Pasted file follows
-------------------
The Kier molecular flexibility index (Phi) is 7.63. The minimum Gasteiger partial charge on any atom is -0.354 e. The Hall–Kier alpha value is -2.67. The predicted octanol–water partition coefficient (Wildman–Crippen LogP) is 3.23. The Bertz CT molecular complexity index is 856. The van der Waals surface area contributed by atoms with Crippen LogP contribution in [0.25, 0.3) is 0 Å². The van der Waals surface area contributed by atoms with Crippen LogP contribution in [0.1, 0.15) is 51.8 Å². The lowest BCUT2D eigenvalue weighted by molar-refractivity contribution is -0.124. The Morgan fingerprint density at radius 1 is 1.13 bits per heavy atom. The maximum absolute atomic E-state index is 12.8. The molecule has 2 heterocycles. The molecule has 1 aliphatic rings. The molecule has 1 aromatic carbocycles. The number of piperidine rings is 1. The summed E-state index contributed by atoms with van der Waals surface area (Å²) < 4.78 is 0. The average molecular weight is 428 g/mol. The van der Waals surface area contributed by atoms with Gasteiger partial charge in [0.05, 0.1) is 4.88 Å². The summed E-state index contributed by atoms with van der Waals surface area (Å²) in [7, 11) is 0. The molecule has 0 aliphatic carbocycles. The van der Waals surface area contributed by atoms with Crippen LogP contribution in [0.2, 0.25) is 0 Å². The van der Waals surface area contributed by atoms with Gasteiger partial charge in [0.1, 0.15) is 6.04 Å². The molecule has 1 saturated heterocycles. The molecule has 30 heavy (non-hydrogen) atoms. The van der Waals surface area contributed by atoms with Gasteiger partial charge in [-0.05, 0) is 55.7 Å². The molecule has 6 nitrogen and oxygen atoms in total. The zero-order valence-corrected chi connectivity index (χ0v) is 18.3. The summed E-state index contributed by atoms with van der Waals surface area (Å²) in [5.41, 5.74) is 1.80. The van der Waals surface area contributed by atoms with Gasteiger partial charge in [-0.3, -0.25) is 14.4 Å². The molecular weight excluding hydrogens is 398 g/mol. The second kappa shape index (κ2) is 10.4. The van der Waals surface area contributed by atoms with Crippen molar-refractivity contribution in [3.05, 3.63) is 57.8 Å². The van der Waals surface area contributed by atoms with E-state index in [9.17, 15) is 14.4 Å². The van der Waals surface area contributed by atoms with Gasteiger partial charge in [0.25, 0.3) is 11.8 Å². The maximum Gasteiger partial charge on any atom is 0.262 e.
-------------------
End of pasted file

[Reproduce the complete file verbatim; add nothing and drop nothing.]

The Kier molecular flexibility index (Phi) is 7.63. The minimum Gasteiger partial charge on any atom is -0.354 e. The Hall–Kier alpha value is -2.67. The predicted octanol–water partition coefficient (Wildman–Crippen LogP) is 3.23. The Bertz CT molecular complexity index is 856. The van der Waals surface area contributed by atoms with Crippen LogP contribution in [0.25, 0.3) is 0 Å². The van der Waals surface area contributed by atoms with Crippen LogP contribution in [0.1, 0.15) is 51.8 Å². The lowest BCUT2D eigenvalue weighted by molar-refractivity contribution is -0.124. The Morgan fingerprint density at radius 1 is 1.13 bits per heavy atom. The maximum absolute atomic E-state index is 12.8. The molecule has 2 heterocycles. The molecule has 1 aliphatic rings. The molecule has 1 aromatic carbocycles. The number of piperidine rings is 1. The summed E-state index contributed by atoms with van der Waals surface area (Å²) < 4.78 is 0. The average molecular weight is 428 g/mol. The van der Waals surface area contributed by atoms with Gasteiger partial charge in [0.05, 0.1) is 4.88 Å². The summed E-state index contributed by atoms with van der Waals surface area (Å²) in [7, 11) is 0. The molecule has 0 aliphatic carbocycles. The van der Waals surface area contributed by atoms with Crippen LogP contribution in [0.2, 0.25) is 0 Å². The van der Waals surface area contributed by atoms with Gasteiger partial charge in [0.1, 0.15) is 6.04 Å². The molecule has 1 saturated heterocycles. The molecule has 30 heavy (non-hydrogen) atoms. The van der Waals surface area contributed by atoms with Gasteiger partial charge in [-0.05, 0) is 55.7 Å². The molecule has 6 nitrogen and oxygen atoms in total. The zero-order valence-corrected chi connectivity index (χ0v) is 18.3. The summed E-state index contributed by atoms with van der Waals surface area (Å²) in [5.41, 5.74) is 1.80. The van der Waals surface area contributed by atoms with Gasteiger partial charge in [-0.3, -0.25) is 14.4 Å². The molecular weight excluding hydrogens is 398 g/mol. The second kappa shape index (κ2) is 10.4. The van der Waals surface area contributed by atoms with Crippen molar-refractivity contribution in [3.05, 3.63) is 57.8 Å². The van der Waals surface area contributed by atoms with E-state index in [9.17, 15) is 14.4 Å². The van der Waals surface area contributed by atoms with Gasteiger partial charge in [0.25, 0.3) is 11.8 Å². The maximum Gasteiger partial charge on any atom is 0.262 e.